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RESOURCES In addition to using the artwork as primary source, the use of at least two (2) different types of secondary sources is required. Avoid simple Internet searches. Include a Works Cited page (slide) at the end of your presentation.
Library Resources: The best place to start is in the “Library Resources” menu item found in our Canvas home menu. There you will find library databases related to art and art history. You can also find that information at this link: http://guides.lib.usf.edu/arthistory. See page 189 of your textbook for examples of effective secondary sources. They include: reference books, books by scholars, scholarly journal articles, book reviews, and museum websites.
ARTISTS Choose any two artists from this list. Most of the artists on the list are contemporary artists, meaning that they are living and working today. You will find examples by almost all of them in your textbook. I’ve grouped them by working process which may be helpful in identifying artists of interest:
(Photography/Video and/or Performance) Nancy Burson, Yasumasa Morimura, Catherine Opie, Robert Mapplethorpe, Nikki S. Lee, Cindy Sherman, Ana Mendieta, Shirin Neshat, Jillian Mayer, Carrie Mae Weems, Pipilotti Rist, Bill Viola, Rineke Dijkstra, Lorna Simpson, Matthew Barney, Guerrila Girls, Orlan, Janine Antoni, Richard Prince
(Painting/Drawing/Design) Judith Baca, Barry McGee, Kerry James Marshall, Elizabeth Peyton, Mickaline Thomas, Kehinde Wiley, Jean-Michel Basquiat, Zhang Chun Hong, Hung Liu, Faith Ringgold, Chuck Close, Wangechi Mutu, Keith Haring, Jenny Saville, Barbara Kruger
(Installations and Sculpture) Yinka Shonibare, Spencer Tunick, Kara Walker, Doris Salcedo, Judy Chicago, Xenobia Bailey, Do Ho Suh, Felix Gonzalez Torres, Ron Mueck, Marc Quinn, Louise Bourgeois, Betye Saar, Magdelena Abakanowicz, Mona Hatoum, Damien Hirst
CHECKLIST Your final presentation should include the following. You may organize and design your presentation for optimal viewing, however, keep in mind you must include all components.
Topic slide including your name and the title of your research project Artist #1
o Image of the artist and brief bio o Artwork image slides (x3) o Artwork information slides (x3)
Artist #2 o Image of the artist and brief bio o Artwork image slides (x3) o Artwork information slides (x3)
Final Statement (you may break this up into multiple slides due to min. word length) Artwork Proposal and Statement Works Cited (References)
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FORMAT AND SUBMISSION GUIDELINES
Create your project as a PowerPoint presentation. When saving your document for submission, consider converting to a PDF before uploading. Corrupt files or incorrect documents will result in a zero (0). After uploading, go back to ensure it went through correctly.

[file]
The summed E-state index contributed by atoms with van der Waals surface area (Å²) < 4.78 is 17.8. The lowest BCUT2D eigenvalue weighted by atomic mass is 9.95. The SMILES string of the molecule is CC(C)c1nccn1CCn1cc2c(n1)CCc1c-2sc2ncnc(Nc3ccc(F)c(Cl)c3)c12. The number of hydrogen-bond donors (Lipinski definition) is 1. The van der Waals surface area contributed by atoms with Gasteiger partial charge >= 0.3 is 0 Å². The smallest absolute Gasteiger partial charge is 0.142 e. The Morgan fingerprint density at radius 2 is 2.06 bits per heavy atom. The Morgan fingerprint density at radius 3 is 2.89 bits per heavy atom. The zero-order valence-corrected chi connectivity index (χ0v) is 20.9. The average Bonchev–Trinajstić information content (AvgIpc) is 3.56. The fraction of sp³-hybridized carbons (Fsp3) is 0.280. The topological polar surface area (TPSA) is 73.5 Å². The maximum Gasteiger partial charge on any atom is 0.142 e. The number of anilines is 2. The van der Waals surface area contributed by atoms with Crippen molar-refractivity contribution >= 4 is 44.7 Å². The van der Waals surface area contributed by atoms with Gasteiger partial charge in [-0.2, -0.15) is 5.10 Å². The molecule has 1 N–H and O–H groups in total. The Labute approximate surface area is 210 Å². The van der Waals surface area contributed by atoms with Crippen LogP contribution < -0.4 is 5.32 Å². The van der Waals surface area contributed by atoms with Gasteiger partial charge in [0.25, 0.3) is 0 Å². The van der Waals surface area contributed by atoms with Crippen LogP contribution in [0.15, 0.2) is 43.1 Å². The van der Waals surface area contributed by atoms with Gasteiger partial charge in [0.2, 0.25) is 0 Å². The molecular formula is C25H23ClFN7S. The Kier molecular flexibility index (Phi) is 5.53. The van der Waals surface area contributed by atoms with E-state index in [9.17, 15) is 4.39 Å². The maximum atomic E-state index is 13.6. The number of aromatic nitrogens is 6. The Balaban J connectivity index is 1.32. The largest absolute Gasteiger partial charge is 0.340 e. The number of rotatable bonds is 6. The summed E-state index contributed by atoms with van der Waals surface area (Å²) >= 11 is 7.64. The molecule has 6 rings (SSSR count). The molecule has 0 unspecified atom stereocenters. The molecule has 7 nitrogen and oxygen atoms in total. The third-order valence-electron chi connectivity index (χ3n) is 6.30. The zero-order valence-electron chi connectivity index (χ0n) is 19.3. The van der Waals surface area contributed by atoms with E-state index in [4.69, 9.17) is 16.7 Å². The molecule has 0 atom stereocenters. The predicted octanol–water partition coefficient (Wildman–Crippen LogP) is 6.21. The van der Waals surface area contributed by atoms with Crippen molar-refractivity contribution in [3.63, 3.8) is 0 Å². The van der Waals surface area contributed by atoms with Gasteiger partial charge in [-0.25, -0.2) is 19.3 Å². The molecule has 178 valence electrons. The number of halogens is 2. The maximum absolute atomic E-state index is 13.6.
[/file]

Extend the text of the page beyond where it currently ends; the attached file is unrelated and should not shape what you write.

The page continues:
All sources must be cited. This includes direct quotations, paraphrases, and images. Here is a helpful resource: http://guides.lib.usf.edu/citingsources. You must use in-text citations in addition to a properly formatted Works Cited/Reference page.
Use clear and complete sentences throughout your presentation. Proofread before submission. You must use correct grammar, punctuation, and spelling.
RUBRIC The rubric below is a general guide. A rubric with points and specific grading criteria is attached to the assignment in Canvas and will be used in evaluation.
15 points A B C D, F
Focus and Clarity (Art Proposal)
Followed all directions. Presents a thorough and well thought out project. Displays evidence of effort and originality. Idea effectively addresses all the problems presented by the assignment.
Followed most but not all directions. Shows evidence of effort. Some elements required further development.
Project lacks full evidence of effort and/or is unfinished. Did not follow directions closely.
Did not follow directions. The idea doesn’t address the problems presented by the assignment.
Focus and Clarity (Written Component)
Answers all required questions thoroughly and displays a full understanding of the topics and how they relate to this project.
Shows a good understanding of the topic or parts of the topic, however, missed select concepts and/or did not fully answer the questions assigned.
Does not seem to understand the topics very well or how they relate to this project. Did not answer all questions asked.
Did not answer many of the questions asked; does not a have an understanding of the topics discussed or how they relate to this project.
Support for Ideas (Written Component)
Points are developed logically, coherently and extensively with convincing, specific supporting details and researched examples. Strong evidence of critical thinking.
Presents a plan of development that is carried out. Uses specific supporting details and researched examples. Some evidence of critical thinking.
Development of ideas and points evident but supported by a mixture of generalizations and specific detail.
Ideas and points are evident but support is very general and/or inconsistent.
Language (Written Component)
Choice of language consistently precise, purposeful. Nearly flawless sentence structure, usage, mechanics contribute to writer’s ability to communicate purpose. Citations are complete and properly formatted citations.
Word choice accurate, varied. Occasional errors in sentence structure, usage and mechanics do not hinder writer’s ability to communicate purpose. Citations complete but may be incorrectly formatted.
Word choice correct but simple/ without variety. Errors in mechanics and/ or usage may partially obscure content of assignment. Incomplete and incorrectly formatted citations.
Frequent errors in word choice. Sentence structure and mechanics seriously affect clarity. Minimal or no citations provided.